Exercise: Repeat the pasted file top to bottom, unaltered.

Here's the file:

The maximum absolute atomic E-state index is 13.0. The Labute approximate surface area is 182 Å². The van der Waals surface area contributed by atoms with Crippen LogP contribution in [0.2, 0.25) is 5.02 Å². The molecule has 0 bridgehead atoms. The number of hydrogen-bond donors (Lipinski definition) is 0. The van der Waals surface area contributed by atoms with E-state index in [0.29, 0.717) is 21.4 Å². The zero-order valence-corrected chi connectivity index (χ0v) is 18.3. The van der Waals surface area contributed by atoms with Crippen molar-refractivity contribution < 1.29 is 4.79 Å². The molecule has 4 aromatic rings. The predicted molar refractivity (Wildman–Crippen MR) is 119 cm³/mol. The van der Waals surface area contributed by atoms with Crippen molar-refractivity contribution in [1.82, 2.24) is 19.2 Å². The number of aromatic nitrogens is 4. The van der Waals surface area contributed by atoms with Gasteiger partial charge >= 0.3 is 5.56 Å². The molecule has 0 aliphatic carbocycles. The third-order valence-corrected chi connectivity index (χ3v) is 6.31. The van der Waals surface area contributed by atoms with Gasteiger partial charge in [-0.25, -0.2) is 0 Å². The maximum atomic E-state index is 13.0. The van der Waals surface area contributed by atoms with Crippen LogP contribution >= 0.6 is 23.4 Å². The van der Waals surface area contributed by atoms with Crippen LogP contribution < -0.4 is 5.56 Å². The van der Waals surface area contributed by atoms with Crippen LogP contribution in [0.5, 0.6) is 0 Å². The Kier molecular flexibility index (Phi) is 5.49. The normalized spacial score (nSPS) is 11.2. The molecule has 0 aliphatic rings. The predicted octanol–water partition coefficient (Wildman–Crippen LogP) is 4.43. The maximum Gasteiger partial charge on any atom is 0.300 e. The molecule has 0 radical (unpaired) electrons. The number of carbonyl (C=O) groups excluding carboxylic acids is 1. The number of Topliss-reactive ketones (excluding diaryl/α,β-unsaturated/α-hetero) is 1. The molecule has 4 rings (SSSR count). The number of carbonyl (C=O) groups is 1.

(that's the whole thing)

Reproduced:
The maximum absolute atomic E-state index is 13.0. The Labute approximate surface area is 182 Å². The van der Waals surface area contributed by atoms with Crippen LogP contribution in [0.2, 0.25) is 5.02 Å². The molecule has 0 bridgehead atoms. The number of hydrogen-bond donors (Lipinski definition) is 0. The van der Waals surface area contributed by atoms with E-state index in [0.29, 0.717) is 21.4 Å². The zero-order valence-corrected chi connectivity index (χ0v) is 18.3. The van der Waals surface area contributed by atoms with Crippen molar-refractivity contribution < 1.29 is 4.79 Å². The molecule has 4 aromatic rings. The predicted molar refractivity (Wildman–Crippen MR) is 119 cm³/mol. The van der Waals surface area contributed by atoms with Crippen molar-refractivity contribution in [1.82, 2.24) is 19.2 Å². The number of aromatic nitrogens is 4. The van der Waals surface area contributed by atoms with Gasteiger partial charge >= 0.3 is 5.56 Å². The molecule has 0 aliphatic carbocycles. The third-order valence-corrected chi connectivity index (χ3v) is 6.31. The van der Waals surface area contributed by atoms with Gasteiger partial charge in [-0.25, -0.2) is 0 Å². The maximum atomic E-state index is 13.0. The van der Waals surface area contributed by atoms with Crippen LogP contribution >= 0.6 is 23.4 Å². The van der Waals surface area contributed by atoms with Crippen LogP contribution < -0.4 is 5.56 Å². The van der Waals surface area contributed by atoms with Crippen LogP contribution in [0.5, 0.6) is 0 Å². The Kier molecular flexibility index (Phi) is 5.49. The normalized spacial score (nSPS) is 11.2. The molecule has 0 aliphatic rings. The predicted octanol–water partition coefficient (Wildman–Crippen LogP) is 4.43. The maximum Gasteiger partial charge on any atom is 0.300 e. The molecule has 0 radical (unpaired) electrons. The number of carbonyl (C=O) groups excluding carboxylic acids is 1. The number of Topliss-reactive ketones (excluding diaryl/α,β-unsaturated/α-hetero) is 1. The molecule has 4 rings (SSSR count). The number of carbonyl (C=O) groups is 1.